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A goanna is any of several Australian monitor lizards of the genus Varanus, as well as to certain species from Southeast Asia.

Around 30 species of goanna are known, 25 of which are found in Australia. This varied group of carnivorous reptiles range greatly in size and fill several ecological niches.

The goanna features prominently in Aboriginal mythology and Australian folklore.

Goannas are found throughout most of Australia, except for Tasmania, and manage to persist in a variety of environments. Most species are known to climb trees or outcrops; several primarily arboreal species are known. The lace monitor (V. varius) is probably the best-known amongst these, but is not the most common. The lace monitor is the second-largest of all goannas, reaching lengths of up to 2 m. Other more common tree goannas, such as the Timor tree monitor (V. timorensis) and mournful tree monitor (V. tristis) do not grow to quite such lengths, averaging only a few feet nose-to-tail.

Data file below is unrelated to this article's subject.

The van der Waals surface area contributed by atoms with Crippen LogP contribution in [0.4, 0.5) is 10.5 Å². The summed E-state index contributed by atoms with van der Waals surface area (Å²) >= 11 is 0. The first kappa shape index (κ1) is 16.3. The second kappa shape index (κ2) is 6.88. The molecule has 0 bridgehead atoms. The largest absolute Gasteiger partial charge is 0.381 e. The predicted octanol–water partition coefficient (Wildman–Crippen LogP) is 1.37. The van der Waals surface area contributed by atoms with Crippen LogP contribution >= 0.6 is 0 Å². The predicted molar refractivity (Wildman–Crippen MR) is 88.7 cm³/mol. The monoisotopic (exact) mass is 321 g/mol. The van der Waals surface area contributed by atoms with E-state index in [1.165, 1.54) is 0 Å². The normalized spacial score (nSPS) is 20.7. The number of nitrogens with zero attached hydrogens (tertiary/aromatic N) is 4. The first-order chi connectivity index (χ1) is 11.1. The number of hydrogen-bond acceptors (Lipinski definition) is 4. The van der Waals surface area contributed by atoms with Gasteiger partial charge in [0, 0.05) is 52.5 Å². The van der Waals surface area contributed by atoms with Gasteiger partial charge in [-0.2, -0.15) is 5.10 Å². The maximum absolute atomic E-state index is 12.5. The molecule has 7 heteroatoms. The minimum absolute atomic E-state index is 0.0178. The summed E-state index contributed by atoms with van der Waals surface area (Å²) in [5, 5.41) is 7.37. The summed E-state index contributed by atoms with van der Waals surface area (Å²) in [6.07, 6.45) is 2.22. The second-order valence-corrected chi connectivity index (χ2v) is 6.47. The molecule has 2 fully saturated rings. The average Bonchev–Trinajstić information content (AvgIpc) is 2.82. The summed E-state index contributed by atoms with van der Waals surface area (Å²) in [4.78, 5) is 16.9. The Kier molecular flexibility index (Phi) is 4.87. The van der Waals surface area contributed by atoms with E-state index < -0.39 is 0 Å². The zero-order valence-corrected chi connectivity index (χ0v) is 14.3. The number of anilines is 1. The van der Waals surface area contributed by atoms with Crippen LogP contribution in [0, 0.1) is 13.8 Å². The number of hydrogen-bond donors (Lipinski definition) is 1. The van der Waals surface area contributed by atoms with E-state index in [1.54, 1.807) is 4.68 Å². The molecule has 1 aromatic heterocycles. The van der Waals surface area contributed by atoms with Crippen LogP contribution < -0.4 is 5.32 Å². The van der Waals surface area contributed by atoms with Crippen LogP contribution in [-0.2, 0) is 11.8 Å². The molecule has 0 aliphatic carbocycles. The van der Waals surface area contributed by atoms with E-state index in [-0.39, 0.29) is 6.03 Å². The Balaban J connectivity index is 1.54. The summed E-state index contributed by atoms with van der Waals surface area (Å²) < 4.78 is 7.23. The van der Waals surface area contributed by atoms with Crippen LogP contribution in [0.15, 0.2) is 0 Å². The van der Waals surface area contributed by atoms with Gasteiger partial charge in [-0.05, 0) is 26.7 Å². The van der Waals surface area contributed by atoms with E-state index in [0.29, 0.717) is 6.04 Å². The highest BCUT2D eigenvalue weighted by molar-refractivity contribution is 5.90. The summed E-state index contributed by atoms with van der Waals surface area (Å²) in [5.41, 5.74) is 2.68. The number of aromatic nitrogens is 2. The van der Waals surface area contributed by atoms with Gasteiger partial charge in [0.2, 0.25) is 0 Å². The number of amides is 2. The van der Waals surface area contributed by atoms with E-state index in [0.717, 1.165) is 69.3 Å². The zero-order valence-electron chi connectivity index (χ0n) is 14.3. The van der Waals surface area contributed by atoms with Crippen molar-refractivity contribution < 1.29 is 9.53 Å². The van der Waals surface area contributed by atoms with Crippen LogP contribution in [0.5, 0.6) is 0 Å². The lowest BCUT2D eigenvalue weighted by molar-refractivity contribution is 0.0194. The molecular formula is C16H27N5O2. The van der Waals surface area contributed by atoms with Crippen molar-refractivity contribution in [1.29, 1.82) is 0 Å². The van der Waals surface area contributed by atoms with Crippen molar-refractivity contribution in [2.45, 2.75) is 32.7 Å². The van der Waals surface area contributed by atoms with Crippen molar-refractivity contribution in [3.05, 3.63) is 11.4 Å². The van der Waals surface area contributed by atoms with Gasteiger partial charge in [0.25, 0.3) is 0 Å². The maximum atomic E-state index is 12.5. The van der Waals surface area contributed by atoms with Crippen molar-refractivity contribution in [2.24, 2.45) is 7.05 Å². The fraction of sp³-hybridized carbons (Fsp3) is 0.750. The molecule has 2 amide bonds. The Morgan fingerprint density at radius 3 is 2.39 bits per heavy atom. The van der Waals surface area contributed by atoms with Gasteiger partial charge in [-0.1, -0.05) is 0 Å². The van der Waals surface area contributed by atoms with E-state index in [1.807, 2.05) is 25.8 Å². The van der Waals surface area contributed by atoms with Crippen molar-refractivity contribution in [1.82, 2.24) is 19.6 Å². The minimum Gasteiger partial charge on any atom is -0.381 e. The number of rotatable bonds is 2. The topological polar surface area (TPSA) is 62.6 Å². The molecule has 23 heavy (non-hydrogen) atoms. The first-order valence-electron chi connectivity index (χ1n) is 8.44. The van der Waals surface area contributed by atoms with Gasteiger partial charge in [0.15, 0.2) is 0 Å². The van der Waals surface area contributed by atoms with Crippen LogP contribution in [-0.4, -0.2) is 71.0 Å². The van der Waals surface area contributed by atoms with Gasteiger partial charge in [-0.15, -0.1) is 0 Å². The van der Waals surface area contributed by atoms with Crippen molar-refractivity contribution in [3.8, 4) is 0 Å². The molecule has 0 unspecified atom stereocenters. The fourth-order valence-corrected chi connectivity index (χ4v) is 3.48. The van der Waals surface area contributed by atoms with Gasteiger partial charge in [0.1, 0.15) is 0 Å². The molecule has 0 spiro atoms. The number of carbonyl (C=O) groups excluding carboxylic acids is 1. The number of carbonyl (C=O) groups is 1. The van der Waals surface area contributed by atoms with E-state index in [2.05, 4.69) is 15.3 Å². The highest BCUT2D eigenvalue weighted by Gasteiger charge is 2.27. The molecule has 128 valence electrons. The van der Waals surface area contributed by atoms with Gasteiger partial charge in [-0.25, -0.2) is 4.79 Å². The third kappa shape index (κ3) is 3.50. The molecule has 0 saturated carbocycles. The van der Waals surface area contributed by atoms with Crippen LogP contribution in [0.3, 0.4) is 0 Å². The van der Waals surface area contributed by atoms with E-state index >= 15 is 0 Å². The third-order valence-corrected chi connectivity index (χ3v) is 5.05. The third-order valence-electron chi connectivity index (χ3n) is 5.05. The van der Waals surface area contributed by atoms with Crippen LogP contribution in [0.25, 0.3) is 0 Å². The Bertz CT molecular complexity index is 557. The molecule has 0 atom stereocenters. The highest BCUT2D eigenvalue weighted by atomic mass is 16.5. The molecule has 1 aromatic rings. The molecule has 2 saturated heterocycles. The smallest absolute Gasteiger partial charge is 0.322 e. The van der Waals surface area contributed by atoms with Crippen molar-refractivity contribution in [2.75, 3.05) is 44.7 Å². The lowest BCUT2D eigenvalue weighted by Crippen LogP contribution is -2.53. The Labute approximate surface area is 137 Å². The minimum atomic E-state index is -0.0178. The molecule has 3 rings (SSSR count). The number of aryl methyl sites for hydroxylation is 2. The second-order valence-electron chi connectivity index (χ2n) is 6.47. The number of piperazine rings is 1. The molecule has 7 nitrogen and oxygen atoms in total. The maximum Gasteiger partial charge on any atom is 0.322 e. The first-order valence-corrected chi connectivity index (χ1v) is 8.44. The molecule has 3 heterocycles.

Other goannas are adapted to swampy coastal environments, such as the mangrove goanna (V. semiremex). Further still, the Mertens’ water monitor (water goanna – V. mertensi), found in lagoons and rivers across northern Australia, is streamlined for swimming, using its tail as a paddle. Most other goannas are good swimmers, but tend not to voluntarily venture into the water.

Like most native fauna, goannas are rather wary of human intrusions into their habitat, and will most likely run away (into the scrub, up a tree, or into the water, depending on the species). A goanna is a rather swift mover, and when pressed, will sprint short distances on its hind legs.

Goannas also rear up when threatened, either chased or cornered, and also inflate flaps of skin around their throats and emit harsh hissing noises.


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